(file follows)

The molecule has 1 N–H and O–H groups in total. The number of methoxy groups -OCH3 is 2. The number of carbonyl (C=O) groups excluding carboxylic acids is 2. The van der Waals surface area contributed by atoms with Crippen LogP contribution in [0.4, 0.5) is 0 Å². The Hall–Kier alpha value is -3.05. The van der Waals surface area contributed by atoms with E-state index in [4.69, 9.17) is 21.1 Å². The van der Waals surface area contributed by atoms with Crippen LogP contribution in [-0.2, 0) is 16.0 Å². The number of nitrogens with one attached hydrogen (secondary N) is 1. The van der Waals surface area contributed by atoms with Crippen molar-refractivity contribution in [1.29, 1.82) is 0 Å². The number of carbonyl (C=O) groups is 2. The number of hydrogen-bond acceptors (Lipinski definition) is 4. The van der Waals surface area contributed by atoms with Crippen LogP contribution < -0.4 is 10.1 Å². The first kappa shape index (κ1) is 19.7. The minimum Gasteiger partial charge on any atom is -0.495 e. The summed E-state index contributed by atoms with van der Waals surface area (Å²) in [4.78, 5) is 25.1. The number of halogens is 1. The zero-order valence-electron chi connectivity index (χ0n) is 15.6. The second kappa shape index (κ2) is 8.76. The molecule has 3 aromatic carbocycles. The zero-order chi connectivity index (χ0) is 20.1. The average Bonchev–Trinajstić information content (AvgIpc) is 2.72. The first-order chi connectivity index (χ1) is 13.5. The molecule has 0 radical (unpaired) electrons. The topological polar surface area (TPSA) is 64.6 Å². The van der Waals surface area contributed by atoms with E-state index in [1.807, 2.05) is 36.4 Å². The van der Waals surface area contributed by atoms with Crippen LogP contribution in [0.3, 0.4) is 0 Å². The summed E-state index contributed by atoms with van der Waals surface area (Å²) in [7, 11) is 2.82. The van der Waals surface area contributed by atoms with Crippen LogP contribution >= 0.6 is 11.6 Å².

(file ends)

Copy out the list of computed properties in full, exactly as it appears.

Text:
The molecule has 1 N–H and O–H groups in total. The number of methoxy groups -OCH3 is 2. The number of carbonyl (C=O) groups excluding carboxylic acids is 2. The van der Waals surface area contributed by atoms with Crippen LogP contribution in [0.4, 0.5) is 0 Å². The Hall–Kier alpha value is -3.05. The van der Waals surface area contributed by atoms with E-state index in [4.69, 9.17) is 21.1 Å². The van der Waals surface area contributed by atoms with Crippen LogP contribution in [-0.2, 0) is 16.0 Å². The number of nitrogens with one attached hydrogen (secondary N) is 1. The van der Waals surface area contributed by atoms with Crippen molar-refractivity contribution in [1.29, 1.82) is 0 Å². The number of carbonyl (C=O) groups is 2. The number of hydrogen-bond acceptors (Lipinski definition) is 4. The van der Waals surface area contributed by atoms with Crippen LogP contribution < -0.4 is 10.1 Å². The first kappa shape index (κ1) is 19.7. The minimum Gasteiger partial charge on any atom is -0.495 e. The summed E-state index contributed by atoms with van der Waals surface area (Å²) in [4.78, 5) is 25.1. The number of halogens is 1. The zero-order valence-electron chi connectivity index (χ0n) is 15.6. The second kappa shape index (κ2) is 8.76. The molecule has 3 aromatic carbocycles. The zero-order chi connectivity index (χ0) is 20.1. The average Bonchev–Trinajstić information content (AvgIpc) is 2.72. The first-order chi connectivity index (χ1) is 13.5. The molecule has 0 radical (unpaired) electrons. The topological polar surface area (TPSA) is 64.6 Å². The van der Waals surface area contributed by atoms with E-state index in [1.807, 2.05) is 36.4 Å². The van der Waals surface area contributed by atoms with Crippen LogP contribution in [0.3, 0.4) is 0 Å². The summed E-state index contributed by atoms with van der Waals surface area (Å²) in [7, 11) is 2.82. The van der Waals surface area contributed by atoms with Crippen LogP contribution >= 0.6 is 11.6 Å².